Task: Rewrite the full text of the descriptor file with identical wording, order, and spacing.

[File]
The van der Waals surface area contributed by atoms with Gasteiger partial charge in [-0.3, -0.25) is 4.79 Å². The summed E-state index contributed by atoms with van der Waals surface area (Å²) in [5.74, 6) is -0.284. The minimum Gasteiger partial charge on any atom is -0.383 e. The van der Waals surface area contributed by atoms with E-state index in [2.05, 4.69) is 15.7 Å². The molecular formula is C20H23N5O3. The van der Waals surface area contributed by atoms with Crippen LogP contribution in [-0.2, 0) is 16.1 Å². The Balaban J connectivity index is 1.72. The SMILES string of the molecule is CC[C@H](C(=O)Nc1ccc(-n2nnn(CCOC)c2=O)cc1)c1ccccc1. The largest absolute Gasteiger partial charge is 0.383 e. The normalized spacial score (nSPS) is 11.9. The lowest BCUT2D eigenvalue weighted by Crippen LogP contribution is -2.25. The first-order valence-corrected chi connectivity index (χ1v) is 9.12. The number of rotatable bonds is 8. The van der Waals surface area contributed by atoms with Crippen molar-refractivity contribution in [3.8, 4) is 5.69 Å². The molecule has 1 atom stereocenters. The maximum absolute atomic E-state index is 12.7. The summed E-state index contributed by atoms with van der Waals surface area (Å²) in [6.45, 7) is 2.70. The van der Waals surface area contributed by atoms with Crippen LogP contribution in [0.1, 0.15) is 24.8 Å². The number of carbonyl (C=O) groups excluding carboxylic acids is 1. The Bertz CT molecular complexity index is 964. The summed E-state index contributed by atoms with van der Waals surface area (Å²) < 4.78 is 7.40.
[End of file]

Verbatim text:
The van der Waals surface area contributed by atoms with Gasteiger partial charge in [-0.3, -0.25) is 4.79 Å². The summed E-state index contributed by atoms with van der Waals surface area (Å²) in [5.74, 6) is -0.284. The minimum Gasteiger partial charge on any atom is -0.383 e. The van der Waals surface area contributed by atoms with E-state index in [2.05, 4.69) is 15.7 Å². The molecular formula is C20H23N5O3. The van der Waals surface area contributed by atoms with Crippen LogP contribution in [-0.2, 0) is 16.1 Å². The Balaban J connectivity index is 1.72. The SMILES string of the molecule is CC[C@H](C(=O)Nc1ccc(-n2nnn(CCOC)c2=O)cc1)c1ccccc1. The largest absolute Gasteiger partial charge is 0.383 e. The normalized spacial score (nSPS) is 11.9. The lowest BCUT2D eigenvalue weighted by Crippen LogP contribution is -2.25. The first-order valence-corrected chi connectivity index (χ1v) is 9.12. The number of rotatable bonds is 8. The van der Waals surface area contributed by atoms with Crippen molar-refractivity contribution in [3.8, 4) is 5.69 Å². The molecule has 1 atom stereocenters. The maximum absolute atomic E-state index is 12.7. The summed E-state index contributed by atoms with van der Waals surface area (Å²) in [6.45, 7) is 2.70. The van der Waals surface area contributed by atoms with Crippen LogP contribution in [0.1, 0.15) is 24.8 Å². The number of carbonyl (C=O) groups excluding carboxylic acids is 1. The Bertz CT molecular complexity index is 964. The summed E-state index contributed by atoms with van der Waals surface area (Å²) < 4.78 is 7.40.